NaNoWriMo2015, Unedited, Day 6, first excerpt


You get up early, before dawn, because you have to walk from the area you live to the place you work.  You have a bike but don’t use it because you’re renting it to a guy who does delivery services.  You walk through the quiet streets – quiet because people are mostly still asleep and because no cars are running.  You might, if you’re an optimist and a romantic, enjoy the sunrise as you stroll along and you might smile at the bird songs. You may find yourself whistling a song that you used to hear on the web.  If you are lucky and the wind is kind, you might find yourself taking deep lungfuls of air.  Often you’ll wear a paper mask, probably grey at that point, to protect yourself from the smoke of garbage fires.  The city doesn’t pay it’s garbage collectors to come to your neighborhood any more, not since some enterprising folks hijacked a few garbage trucks and attempted to breach the fortifications around city hall.

Optimist or pessimist, you would eventually arrive at the guarded perimeter of an area protected by the government from people like you.  The only reason you can get through that perimeter is your credentials which mark you as an essential worker (because we all know the bourgeoisie can’t get by without their espresso coffee drinks).  Walking through through the gate or barricade, the difference will be immediately apparent.  Inside the sidewalks are kept clear, the air is fresher – unless it’s one of those days when the wind’s unkind – and evidence of comfort are plentiful.

You arrive at your job and during the occasional lulls in business, you use the wifi at work and check the news.  The network bans most of the news sources you want to see, so you’re stuck catching up with the latest propaganda from approved sources.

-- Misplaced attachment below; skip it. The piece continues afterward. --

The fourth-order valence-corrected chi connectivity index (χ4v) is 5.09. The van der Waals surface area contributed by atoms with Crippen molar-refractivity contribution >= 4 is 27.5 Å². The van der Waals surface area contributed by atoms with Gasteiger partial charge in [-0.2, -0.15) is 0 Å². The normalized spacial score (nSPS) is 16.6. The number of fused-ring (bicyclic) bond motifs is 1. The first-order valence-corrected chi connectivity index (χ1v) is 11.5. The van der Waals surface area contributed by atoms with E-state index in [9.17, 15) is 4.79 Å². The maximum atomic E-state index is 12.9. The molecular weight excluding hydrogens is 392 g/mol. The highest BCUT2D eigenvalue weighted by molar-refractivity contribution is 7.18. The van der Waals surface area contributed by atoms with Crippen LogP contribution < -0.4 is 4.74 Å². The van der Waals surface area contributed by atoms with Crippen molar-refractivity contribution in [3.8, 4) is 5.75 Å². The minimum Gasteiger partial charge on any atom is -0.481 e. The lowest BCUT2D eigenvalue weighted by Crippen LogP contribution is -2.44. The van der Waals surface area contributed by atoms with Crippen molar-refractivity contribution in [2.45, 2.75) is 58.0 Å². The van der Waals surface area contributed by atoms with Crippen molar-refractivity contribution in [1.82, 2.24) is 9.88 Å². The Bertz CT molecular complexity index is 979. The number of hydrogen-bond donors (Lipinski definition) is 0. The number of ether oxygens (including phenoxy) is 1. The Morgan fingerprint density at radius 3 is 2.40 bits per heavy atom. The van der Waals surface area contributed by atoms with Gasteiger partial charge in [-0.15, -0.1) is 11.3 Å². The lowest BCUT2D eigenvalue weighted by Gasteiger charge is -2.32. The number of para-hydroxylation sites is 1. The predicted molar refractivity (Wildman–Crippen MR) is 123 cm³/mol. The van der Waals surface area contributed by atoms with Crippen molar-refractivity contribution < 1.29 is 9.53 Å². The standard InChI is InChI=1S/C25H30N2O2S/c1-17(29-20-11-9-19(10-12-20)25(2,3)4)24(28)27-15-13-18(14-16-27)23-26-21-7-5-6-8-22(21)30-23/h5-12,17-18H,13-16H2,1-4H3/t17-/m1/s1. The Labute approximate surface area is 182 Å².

You could have skipped it because all you need to do is listen to the sheeple coming into the coffee shop to know what the government is telling them to believe.

Clientele comes in relentlessly coiffed and polished, like spoiled pets.  And you stifle a laugh at that thought because that’s really what they are – the precious pets of the corporatocracy. You do your best to hide your grimace behind a smile as two women start to talk about current events.  You know that even if you take them to where current events are actually happening, these horses won’t drink.


One: Did you hear about the uprising in Chicago?

The Other: Oh my god, that was awful.  I can’t imagine why the people in those neighborhoods put up with it.  If that happened here, I’d step right up and turn them in.

One: I know, it’s unbelievable.  I don’t see why they can’t cooperate with the government. Is it so hard to follow the rules?

The Other:  Well, you know, I don’t think those people have much respect for this country.

One: It’s such a shame, they don’t have to live like that, it’s as if they can’t help themselves.

Don’t grind your teeth, you can’t afford the dental bills.  If you could get to see a dentist.  There aren’t many people doing medicine anymore, of any kind, they can’t afford it.

This content is published under the Attribution-Noncommercial-No Derivative Works 3.0 Unported license.

This entry was posted in writing and tagged , , , . Bookmark the permalink.

Comments are closed.